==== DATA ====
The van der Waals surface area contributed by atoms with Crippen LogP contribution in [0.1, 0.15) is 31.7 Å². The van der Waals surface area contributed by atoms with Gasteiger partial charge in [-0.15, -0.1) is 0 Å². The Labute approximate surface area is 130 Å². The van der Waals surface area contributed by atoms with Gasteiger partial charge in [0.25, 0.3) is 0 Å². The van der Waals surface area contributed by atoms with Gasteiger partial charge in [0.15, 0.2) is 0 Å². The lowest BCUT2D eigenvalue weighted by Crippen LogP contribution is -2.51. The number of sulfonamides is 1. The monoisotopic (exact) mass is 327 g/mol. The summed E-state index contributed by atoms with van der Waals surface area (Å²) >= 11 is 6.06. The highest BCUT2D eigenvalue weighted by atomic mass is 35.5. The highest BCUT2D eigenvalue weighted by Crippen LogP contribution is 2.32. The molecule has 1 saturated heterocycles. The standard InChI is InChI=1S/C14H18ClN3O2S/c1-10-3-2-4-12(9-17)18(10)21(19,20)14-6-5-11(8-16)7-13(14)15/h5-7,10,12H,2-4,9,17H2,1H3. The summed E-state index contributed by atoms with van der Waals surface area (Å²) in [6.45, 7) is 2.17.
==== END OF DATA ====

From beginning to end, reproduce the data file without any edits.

The van der Waals surface area contributed by atoms with Crippen LogP contribution in [0.1, 0.15) is 31.7 Å². The van der Waals surface area contributed by atoms with Gasteiger partial charge in [-0.15, -0.1) is 0 Å². The Labute approximate surface area is 130 Å². The van der Waals surface area contributed by atoms with Gasteiger partial charge in [0.25, 0.3) is 0 Å². The van der Waals surface area contributed by atoms with Gasteiger partial charge in [0.15, 0.2) is 0 Å². The lowest BCUT2D eigenvalue weighted by Crippen LogP contribution is -2.51. The number of sulfonamides is 1. The monoisotopic (exact) mass is 327 g/mol. The summed E-state index contributed by atoms with van der Waals surface area (Å²) >= 11 is 6.06. The highest BCUT2D eigenvalue weighted by atomic mass is 35.5. The highest BCUT2D eigenvalue weighted by Crippen LogP contribution is 2.32. The molecule has 1 saturated heterocycles. The standard InChI is InChI=1S/C14H18ClN3O2S/c1-10-3-2-4-12(9-17)18(10)21(19,20)14-6-5-11(8-16)7-13(14)15/h5-7,10,12H,2-4,9,17H2,1H3. The summed E-state index contributed by atoms with van der Waals surface area (Å²) in [6.45, 7) is 2.17.